Internet drug dealers targeted by new UN guidelines

17 March 2009 – Online dealers of illicit drugs are the target of new guidelines launched today by the independent body which monitors the implementation of United Nations drug control conventions.

The guidelines were developed because of the rapid growth of internet pharmacies and their global reach, which requires that Governments worldwide cooperate with each other to tackle the problem, the International Narcotics Control Board (INCB) said.

“Internet pharmacies can be accessed by anyone, anywhere who happens to be online. While efforts have been made at the national level, it is concerted, supportive international action that will make the difference,” according to Professor Hamid Ghodse, President of the INCB.

The problem, according to the Board, extends beyond illicitly manufactured natural and synthetic drugs such as heroin or amphetamines, and also includes the sale of controlled pharmaceutical preparations without a prescription.

In 2008, a study in the United States identified 365 sites offering internationally controlled substances for sale and found that only two of them had been certified by the National Association of Boards of Pharmacy as legitimate Internet pharmacy sites.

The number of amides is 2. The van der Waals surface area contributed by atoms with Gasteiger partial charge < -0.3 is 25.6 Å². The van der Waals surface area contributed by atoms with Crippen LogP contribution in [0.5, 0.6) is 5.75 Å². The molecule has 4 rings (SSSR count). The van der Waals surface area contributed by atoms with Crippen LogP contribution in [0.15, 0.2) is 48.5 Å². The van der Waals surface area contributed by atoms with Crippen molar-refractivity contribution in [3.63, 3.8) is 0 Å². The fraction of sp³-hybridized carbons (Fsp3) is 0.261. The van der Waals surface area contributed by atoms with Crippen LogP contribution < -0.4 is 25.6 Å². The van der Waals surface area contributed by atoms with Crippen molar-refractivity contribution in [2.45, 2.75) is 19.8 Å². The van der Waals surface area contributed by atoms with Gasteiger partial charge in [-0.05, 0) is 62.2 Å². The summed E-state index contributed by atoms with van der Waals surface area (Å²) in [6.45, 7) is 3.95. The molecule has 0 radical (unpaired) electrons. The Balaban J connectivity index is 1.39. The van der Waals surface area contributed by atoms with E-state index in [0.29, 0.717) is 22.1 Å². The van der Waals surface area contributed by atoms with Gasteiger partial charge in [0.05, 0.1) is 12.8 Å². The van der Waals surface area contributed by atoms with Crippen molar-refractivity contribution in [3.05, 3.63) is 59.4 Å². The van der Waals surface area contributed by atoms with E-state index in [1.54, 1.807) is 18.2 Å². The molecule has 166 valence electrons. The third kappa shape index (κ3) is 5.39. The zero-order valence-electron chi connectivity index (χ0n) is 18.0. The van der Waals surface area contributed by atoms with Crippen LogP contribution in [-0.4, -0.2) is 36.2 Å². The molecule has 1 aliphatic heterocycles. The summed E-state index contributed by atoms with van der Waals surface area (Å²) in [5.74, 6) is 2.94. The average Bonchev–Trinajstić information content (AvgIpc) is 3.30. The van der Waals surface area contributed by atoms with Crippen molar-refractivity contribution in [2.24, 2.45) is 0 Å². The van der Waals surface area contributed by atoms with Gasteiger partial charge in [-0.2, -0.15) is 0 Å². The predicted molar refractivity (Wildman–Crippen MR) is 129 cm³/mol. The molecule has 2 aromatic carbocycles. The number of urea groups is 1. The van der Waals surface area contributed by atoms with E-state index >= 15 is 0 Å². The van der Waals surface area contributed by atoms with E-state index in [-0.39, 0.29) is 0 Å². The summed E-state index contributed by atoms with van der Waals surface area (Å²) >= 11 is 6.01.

“The online sale of such pharmaceuticals by unscrupulous racketeers is no different from the trafficking in illicit drugs, as it endangers lives just as much as street sales do,” Dr. Ghodse said.

INCB said the new Guidelines recommend that Governments take a wide range of actions to curb the illicit sale of internationally controlled substances, including administrative, legislative and regulatory provisions.

To develop them, the Board worked with national experts and relevant international organizations including Interpol, the Universal Postal Union, Internet service providers, financial services and pharmaceutical associations, the Board said.

The International Narcotics Control Board was established in 1968 for the implementation of the Single Convention on Narcotic Drugs.


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